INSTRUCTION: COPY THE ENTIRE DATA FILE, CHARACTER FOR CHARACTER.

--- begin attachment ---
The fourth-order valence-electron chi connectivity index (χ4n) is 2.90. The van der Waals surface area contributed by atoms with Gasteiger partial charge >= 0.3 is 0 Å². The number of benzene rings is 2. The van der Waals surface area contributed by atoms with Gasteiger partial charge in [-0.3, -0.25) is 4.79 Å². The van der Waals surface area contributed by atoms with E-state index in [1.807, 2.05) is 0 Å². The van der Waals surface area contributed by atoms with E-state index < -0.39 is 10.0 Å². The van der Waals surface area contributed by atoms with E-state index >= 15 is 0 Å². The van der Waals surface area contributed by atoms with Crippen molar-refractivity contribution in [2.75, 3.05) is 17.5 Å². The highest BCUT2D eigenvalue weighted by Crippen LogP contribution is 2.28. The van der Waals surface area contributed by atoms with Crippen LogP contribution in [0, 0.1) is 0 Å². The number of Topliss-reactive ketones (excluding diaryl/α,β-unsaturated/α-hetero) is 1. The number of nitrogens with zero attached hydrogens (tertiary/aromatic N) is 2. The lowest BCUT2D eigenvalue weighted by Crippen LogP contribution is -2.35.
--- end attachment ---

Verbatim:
The fourth-order valence-electron chi connectivity index (χ4n) is 2.90. The van der Waals surface area contributed by atoms with Gasteiger partial charge >= 0.3 is 0 Å². The number of benzene rings is 2. The van der Waals surface area contributed by atoms with Gasteiger partial charge in [-0.3, -0.25) is 4.79 Å². The van der Waals surface area contributed by atoms with E-state index in [1.807, 2.05) is 0 Å². The van der Waals surface area contributed by atoms with E-state index < -0.39 is 10.0 Å². The van der Waals surface area contributed by atoms with E-state index >= 15 is 0 Å². The van der Waals surface area contributed by atoms with Crippen molar-refractivity contribution in [2.75, 3.05) is 17.5 Å². The highest BCUT2D eigenvalue weighted by Crippen LogP contribution is 2.28. The van der Waals surface area contributed by atoms with Crippen LogP contribution in [0, 0.1) is 0 Å². The number of Topliss-reactive ketones (excluding diaryl/α,β-unsaturated/α-hetero) is 1. The number of nitrogens with zero attached hydrogens (tertiary/aromatic N) is 2. The lowest BCUT2D eigenvalue weighted by Crippen LogP contribution is -2.35.